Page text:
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Journal of Neurology

, Volume 265, Issue 8, pp 1934–1936 | Cite as

Can epilepsy be treated by antibiotics?

  • Hilde M. H. Braakman
  • Jakko van Ingen
Letter to the Editors

Abstract

There is mounting evidence for the role of the gut microbiota and gut–brain interactions in neurological diseases. We present six patients with drug-resistant epilepsy who attained temporary seizure freedom during antibiotic treatment. The effect on seizure frequency waned within 2 weeks after cessation of antibiotic treatment. We hypothesized that antibiotic treatments may have a short-term effect, through gut microbiota disruption, on gut–brain interactions and ultimately seizure frequency. This observed impact of antibiotics on seizure frequency hints at a possible role of the gut microbiota in epilepsy and its manifestations. This begs the question: can epilepsy be treated by antibiotics? Or perhaps in a broader sense: can alterations in the gut microbiota be used as a treatment modality in drug-resistant epilepsy? This concept and the six intriguing cases provide interesting leads for epilepsy management.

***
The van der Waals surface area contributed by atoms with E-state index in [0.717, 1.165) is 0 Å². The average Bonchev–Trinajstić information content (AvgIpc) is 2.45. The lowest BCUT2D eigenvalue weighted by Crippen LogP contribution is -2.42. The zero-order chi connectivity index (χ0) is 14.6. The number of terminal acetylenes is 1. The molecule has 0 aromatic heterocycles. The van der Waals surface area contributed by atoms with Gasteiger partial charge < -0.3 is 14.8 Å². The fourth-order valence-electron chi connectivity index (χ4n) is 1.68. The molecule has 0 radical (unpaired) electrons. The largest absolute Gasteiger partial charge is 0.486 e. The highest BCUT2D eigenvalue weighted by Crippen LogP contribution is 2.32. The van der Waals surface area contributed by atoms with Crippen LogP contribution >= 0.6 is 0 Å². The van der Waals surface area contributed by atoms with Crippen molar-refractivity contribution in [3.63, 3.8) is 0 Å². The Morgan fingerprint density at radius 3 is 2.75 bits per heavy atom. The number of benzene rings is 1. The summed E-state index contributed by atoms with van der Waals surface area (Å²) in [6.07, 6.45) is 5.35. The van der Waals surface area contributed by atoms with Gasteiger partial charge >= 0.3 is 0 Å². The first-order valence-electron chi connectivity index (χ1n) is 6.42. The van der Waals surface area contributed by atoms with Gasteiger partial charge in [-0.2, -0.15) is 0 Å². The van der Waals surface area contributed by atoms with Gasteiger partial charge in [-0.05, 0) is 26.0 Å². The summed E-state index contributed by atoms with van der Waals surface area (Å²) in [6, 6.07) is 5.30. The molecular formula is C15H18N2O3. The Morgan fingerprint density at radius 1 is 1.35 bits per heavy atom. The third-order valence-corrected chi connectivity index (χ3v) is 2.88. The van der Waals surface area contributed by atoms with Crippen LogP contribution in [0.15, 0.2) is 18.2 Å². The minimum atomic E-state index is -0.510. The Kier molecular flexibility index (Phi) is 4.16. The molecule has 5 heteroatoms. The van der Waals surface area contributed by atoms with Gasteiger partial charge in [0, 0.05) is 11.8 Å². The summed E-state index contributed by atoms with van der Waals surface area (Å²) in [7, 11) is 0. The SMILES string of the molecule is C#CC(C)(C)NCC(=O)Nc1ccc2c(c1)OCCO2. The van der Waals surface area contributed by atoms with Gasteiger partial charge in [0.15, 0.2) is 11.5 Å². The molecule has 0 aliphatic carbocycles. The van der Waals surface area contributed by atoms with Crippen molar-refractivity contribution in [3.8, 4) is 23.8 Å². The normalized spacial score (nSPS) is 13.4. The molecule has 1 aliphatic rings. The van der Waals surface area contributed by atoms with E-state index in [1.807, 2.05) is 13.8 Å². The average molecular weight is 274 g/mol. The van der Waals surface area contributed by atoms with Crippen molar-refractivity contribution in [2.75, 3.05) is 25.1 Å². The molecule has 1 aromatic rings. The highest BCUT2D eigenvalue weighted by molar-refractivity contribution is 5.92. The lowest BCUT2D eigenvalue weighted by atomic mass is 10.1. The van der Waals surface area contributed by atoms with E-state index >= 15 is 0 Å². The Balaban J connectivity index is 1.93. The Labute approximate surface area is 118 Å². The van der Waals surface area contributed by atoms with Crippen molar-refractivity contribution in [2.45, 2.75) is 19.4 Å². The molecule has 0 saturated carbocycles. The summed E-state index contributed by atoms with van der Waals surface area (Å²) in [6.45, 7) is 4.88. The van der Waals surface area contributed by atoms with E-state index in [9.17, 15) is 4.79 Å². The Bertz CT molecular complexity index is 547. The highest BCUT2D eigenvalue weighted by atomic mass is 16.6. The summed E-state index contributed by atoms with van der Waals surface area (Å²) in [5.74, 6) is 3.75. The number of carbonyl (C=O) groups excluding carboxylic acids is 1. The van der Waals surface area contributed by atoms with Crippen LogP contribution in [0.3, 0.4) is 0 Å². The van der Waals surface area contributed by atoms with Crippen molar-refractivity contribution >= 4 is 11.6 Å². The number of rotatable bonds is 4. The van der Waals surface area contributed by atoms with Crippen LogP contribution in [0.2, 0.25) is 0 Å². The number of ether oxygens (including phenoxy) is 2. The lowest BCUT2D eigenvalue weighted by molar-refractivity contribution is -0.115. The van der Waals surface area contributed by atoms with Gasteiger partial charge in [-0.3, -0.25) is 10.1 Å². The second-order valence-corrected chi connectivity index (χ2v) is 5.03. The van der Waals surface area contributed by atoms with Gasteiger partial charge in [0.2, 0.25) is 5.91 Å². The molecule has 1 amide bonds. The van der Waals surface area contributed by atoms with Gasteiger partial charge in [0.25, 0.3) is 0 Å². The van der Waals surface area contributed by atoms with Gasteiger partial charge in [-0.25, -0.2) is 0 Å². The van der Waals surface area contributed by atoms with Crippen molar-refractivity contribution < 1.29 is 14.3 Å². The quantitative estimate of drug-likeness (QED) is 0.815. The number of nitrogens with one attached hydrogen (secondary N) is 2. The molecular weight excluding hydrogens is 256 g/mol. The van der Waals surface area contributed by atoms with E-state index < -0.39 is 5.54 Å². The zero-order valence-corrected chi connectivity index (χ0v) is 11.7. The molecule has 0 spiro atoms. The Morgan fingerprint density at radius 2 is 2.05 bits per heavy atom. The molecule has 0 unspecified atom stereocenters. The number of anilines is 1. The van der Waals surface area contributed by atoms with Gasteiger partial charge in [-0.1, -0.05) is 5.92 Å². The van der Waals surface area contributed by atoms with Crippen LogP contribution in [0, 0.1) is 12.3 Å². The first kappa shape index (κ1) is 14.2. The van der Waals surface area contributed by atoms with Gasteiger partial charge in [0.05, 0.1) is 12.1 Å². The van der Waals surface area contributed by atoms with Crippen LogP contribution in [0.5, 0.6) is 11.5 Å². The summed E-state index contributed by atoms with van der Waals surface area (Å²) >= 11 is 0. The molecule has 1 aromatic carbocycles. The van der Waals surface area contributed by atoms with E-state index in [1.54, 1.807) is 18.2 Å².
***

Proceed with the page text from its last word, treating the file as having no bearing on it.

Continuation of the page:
Keywords

Microbiome Epilepsy Ketogenic diet Antibiotics 

Notes

Funding

No external funding was obtained for this study.

Compliance with ethical standards

Conflicts of interest

On behalf of all authors, the corresponding author states that there is no conflict of interest.

Ethical standard

All procedures performed in this study were in accordance with the ethical standards of the institutional research committee and with the 1964 Helsinki Declaration and its later amendments.

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Copyright information

© Springer-Verlag GmbH Germany, part of Springer Nature 2018

Authors and Affiliations

  1. 1.Department of NeurologyAcademic Center for Epileptology, Kempenhaeghe & Maastricht UMC+HeezeThe Netherlands
  2. 2.Department of Medical MicrobiologyRadboud University Medical CenterNijmegenThe Netherlands

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